Here's a snapshot of the current state of the market leaders in MS treatments.


MS Treatment

Revenue (most recent quarter)

Growth (YOY)



$518 million




$59 million


Biogen Idec


$286 million


Biogen Idec


$403 million


Biogen Idec


$733 million




$1.05 billion


Source: Company quarterly reports.

We can see that demand for older treatments like Copaxone, Avonex, and Tysabri has flattened out, and that demand for newer orally administered treatments like Gilenya is soaring. We can also see the massive threat that Tecfidera poses, reporting $286 million in sales in its second full quarter on the market -- a 49% jump from the previous quarter.

Will Lemtrada be able to squeeze into this crowded market?
With so many treatments on the market, where does that leave Sanofi's Lemtrada? One major disadvantage Lemtrada has is its safety profile. The FDA stated that the treatment had "serious and potentially fatal safety issues", including a higher risk of cancer as well as autoimmune and thyroid diseases.

Lemtrada is also given to patients in annual infused doses -- a far less frequent dosage than that of other infused treatments like Tysabri, which is given to patients every four weeks. Some analysts are hailing Lemtrada's annual infusions as a step toward a long-term "cure" for MS, but skeptics believe that the significant risks may outweigh the benefits.

If approved, Lemtrada will be given to patients with relapsed MS as a second-or third-line treatment. Patients with relapsed MS now have ten different treatment options available -- including Tecfidera, Tysabri, Copaxone, and Aubagio.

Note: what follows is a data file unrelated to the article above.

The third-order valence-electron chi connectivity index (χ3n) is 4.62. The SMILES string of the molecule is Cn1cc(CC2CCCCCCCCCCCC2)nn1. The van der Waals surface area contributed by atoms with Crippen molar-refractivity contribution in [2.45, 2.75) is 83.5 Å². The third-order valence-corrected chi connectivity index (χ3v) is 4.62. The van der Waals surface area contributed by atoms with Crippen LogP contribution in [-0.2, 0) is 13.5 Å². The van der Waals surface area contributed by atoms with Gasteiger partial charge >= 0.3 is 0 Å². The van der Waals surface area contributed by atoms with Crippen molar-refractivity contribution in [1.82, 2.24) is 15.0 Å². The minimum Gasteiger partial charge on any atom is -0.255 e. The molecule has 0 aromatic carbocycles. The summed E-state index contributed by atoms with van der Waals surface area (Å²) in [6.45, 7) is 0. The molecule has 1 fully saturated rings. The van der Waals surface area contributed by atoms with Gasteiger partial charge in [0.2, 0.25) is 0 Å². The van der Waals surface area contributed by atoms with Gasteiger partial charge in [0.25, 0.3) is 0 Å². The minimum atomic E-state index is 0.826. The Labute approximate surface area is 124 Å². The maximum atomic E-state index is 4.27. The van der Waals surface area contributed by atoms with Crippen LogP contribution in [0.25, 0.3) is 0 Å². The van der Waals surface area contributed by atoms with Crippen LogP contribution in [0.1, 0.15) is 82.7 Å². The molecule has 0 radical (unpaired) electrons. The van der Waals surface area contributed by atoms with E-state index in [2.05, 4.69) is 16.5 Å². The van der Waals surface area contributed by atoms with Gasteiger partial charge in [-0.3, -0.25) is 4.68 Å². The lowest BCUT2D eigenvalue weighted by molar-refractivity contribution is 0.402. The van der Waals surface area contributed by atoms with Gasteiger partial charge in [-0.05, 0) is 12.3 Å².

The Foolish takeaway
An increased selection of MS treatments is good news for the estimated 250,000 to 350,000 people diagnosed with debilitating neurological disease. Increased competition should spur innovation and lower prices. Yet as a result, the MS market is looking increasingly like the diabetes market -- a crowded place which will only reward the most revolutionary treatments, like Biogen's Tecfidera.

Nevertheless, the FDA panel opinion on Lemtrada was a positive development for Sanofi, since it needs to keep Genzyme's portfolio well-balanced to deal with competitive threats from Shire.

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Editor's Note: A previous version of this article included incorrect information regarding Gilenya's side-effects. The Fool regrets the error.

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Help us keep this a respectfully Foolish area! This is a place for our readers to discuss, debate, and learn more about the Foolish investing topic you read about above. Help us keep it clean and safe. If you believe a comment is abusive or otherwise violates our Fool's Rules, please report it via the Report this Comment Report this Comment icon found on every comment.

  • Report this Comment On November 17, 2013, at 9:30 AM, flyfishin21 wrote:

    Instead of making millions or billions of dollars off of the sick why don't we start finding cures to help these people.....wait, there goes all the profits. A cure for MS or cancer would probably cause a stock market crash. Or should I say going "public with a cure" would cause a stock market crash.